How to Make an Unwelcomed Flatmate Move Out
Flatmate living or co-living is a common part of adulthood, and unfortunately, it's also common to have a bad flatmate. Whether your flatmate is loud, messy, smelly, or doesn't pay the rent, sometimes it just doesn't work out. If you love your flat but hate your flatmate, start by having an honest conversation with them. Tell them what bothers you. If that doesn't work, figure out how to firmly but politely invite them to move out. If necessary, you may have to take legal action to kick out a flatmate who doesn't move out or violates a major agreement. If that isn't an option, you may have to move out yourself. You can redirect him or her to the right flatmate or rooms platform such as iROOMit.
Figure out your flatmate's annoying behaviors
This will help you reference facts and specific incidents and point out a pattern of behavior. Keep a running list with dates and times and what exactly occurred. When you have a conversation with your flatmate, you can refer to specific incidents rather than making generalizations.
- If you think you might take legal action or go to your landlord, it can be useful to take a picture.
- This is especially important if your flatmate isn't paying rent, isn't on the lease, or has given a set of keys to someone who isn't on the lease.
- Keep in mind that if your flatmate pays the rent on time and isn't damaging the flat, your landlord will likely be unwilling to kick them out.
Choose a time to talk when you are both calm
Have the conversation when you are calm, sober, and have enough mental energy to have an honest conversation. Don't start the conversation if either one of you is in a rush––for example, if you're heading out to work or class. You might also want to avoid bringing this up if either one of you is tired after a long day. A good time might be a weekend morning that you both have off.
- If your flatmate doesn't have a calm personality, pick a time when you are calm
Offer your flatmate enough time
Choose the timing of the conversation wisely. If you tell your flatmate you want them to move out months before your lease is up, expect high tensions until your flatmate can move out. However, don't give them such short notice that they can't find another housing situation. Make sure you give a firm date that you need your flatmate moved out by.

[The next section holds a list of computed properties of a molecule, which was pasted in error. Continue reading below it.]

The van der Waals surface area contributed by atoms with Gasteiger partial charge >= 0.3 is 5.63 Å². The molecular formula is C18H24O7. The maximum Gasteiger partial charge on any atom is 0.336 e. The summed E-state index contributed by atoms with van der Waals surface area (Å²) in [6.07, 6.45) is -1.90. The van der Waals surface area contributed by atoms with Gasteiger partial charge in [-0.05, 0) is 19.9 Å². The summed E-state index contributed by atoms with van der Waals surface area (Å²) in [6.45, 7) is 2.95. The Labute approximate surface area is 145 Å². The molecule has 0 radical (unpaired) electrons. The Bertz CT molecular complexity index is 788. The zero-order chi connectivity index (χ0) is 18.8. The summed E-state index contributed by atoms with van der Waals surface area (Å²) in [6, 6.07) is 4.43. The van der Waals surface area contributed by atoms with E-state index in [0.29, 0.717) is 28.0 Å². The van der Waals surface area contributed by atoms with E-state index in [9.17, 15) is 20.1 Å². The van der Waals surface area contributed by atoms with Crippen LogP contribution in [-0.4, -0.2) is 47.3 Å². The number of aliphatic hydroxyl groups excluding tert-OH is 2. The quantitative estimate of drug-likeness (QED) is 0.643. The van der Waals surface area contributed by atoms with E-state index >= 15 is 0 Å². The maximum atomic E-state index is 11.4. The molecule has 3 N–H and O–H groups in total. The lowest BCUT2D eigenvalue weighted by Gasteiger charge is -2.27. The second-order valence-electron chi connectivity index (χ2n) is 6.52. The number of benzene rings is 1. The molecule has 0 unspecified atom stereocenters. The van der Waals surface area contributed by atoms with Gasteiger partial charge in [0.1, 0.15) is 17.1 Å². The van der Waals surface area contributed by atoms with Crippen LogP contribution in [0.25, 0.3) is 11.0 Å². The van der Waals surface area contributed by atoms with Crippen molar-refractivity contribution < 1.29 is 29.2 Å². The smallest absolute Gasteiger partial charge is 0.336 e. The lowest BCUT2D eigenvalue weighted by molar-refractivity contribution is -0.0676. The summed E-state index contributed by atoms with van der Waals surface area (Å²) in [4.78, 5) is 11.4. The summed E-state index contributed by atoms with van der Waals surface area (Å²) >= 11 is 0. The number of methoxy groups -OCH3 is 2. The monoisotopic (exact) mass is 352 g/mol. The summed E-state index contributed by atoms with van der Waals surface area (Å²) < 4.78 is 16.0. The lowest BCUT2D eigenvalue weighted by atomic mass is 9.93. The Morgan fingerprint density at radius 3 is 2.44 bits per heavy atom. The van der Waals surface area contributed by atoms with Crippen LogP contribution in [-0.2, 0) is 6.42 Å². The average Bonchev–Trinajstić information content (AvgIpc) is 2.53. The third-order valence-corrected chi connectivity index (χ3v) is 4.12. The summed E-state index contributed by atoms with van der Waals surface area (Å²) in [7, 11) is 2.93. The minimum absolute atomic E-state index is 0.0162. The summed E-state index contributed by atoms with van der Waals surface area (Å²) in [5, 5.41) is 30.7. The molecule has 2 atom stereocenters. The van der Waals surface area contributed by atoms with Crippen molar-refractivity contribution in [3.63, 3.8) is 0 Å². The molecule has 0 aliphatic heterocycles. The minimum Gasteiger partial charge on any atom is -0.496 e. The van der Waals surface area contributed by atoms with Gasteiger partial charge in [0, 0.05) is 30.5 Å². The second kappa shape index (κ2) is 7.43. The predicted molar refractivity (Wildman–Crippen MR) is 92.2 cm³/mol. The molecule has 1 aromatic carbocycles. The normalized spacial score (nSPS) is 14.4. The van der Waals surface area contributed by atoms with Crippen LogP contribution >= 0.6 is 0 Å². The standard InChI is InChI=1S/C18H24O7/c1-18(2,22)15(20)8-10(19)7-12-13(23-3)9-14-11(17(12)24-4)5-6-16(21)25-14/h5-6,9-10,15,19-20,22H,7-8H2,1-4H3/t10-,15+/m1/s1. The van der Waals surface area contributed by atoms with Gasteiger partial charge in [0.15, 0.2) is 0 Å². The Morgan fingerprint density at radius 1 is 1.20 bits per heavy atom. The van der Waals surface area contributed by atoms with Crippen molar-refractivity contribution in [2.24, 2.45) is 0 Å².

- If you can't live with your flatmate through the end of the lease, you may have to consider moving out yourself and finding a subletter. You can't reasonably ask your flatmate before the lease is up, unless they aren't paying rent or aren't on the lease.
- If your flatmate isn't on the lease, you can ask them to move out at any time. You don't have to wait until your lease is up. However, give them a reasonable amount of time to find another place to live.
Talk about what’s bothering you
Some people have habits they don't realize are annoying until they live with other people. It's possible that a brief conversation where you mention the behaviors that are bothering you will help your flatmate fix the problem and not need to move out at all.
- For example, say something like, "You like to listen to music really loudly at 2am. That makes it hard for me to get enough sleep and get up for work in the morning. Can you try wearing headphones or turning down the music?"
- Be clear about what exactly is bothering you. Giving reasonable alternatives can help smooth over the conversation.
Speak directly your flatmate
The direct approach is the healthiest approach. Tell your flatmate exactly why you don't think you'll be able to continue living with them. Remember that asking someone to move out is a big deal and be respectful when answering questions your flatmate will probably have.
- Say something like, "I tried to make this situation work, but I don't think we work as flatmates. Your schedule staying up all night every night and my work schedule just aren't working out. I think it's best if I find a flatmate whose habits line up better with mine." clear language to avoid misunderstandings. No matter if you use a direct or indirect approach to the conversation initially, make it clear that you want your flatmate to move out. Give firm dates or timelines.
- For example, you can say something like, "I think it's best if you move out. Our lease is up in 2 months. Can you find a new place to live by then?"
- If you want to give your flatmate a bit more of a nudge, you can offer to help them look for new places or even offer to help them move. The more help you can give, the more likely your flatmate is to make the move. help pay for a move if you can. If your flatmate just moved in, it may not be financially feasible for them to move out again right away. If you are asking them to move out, you may want to ease the transition by offering to pay application fees or move-in fees, or waiving rent for their last month in the flat.
- Only offer what you can afford to pay.
- This can be a good option if your flatmate is a friend and you want to make a peace offering.
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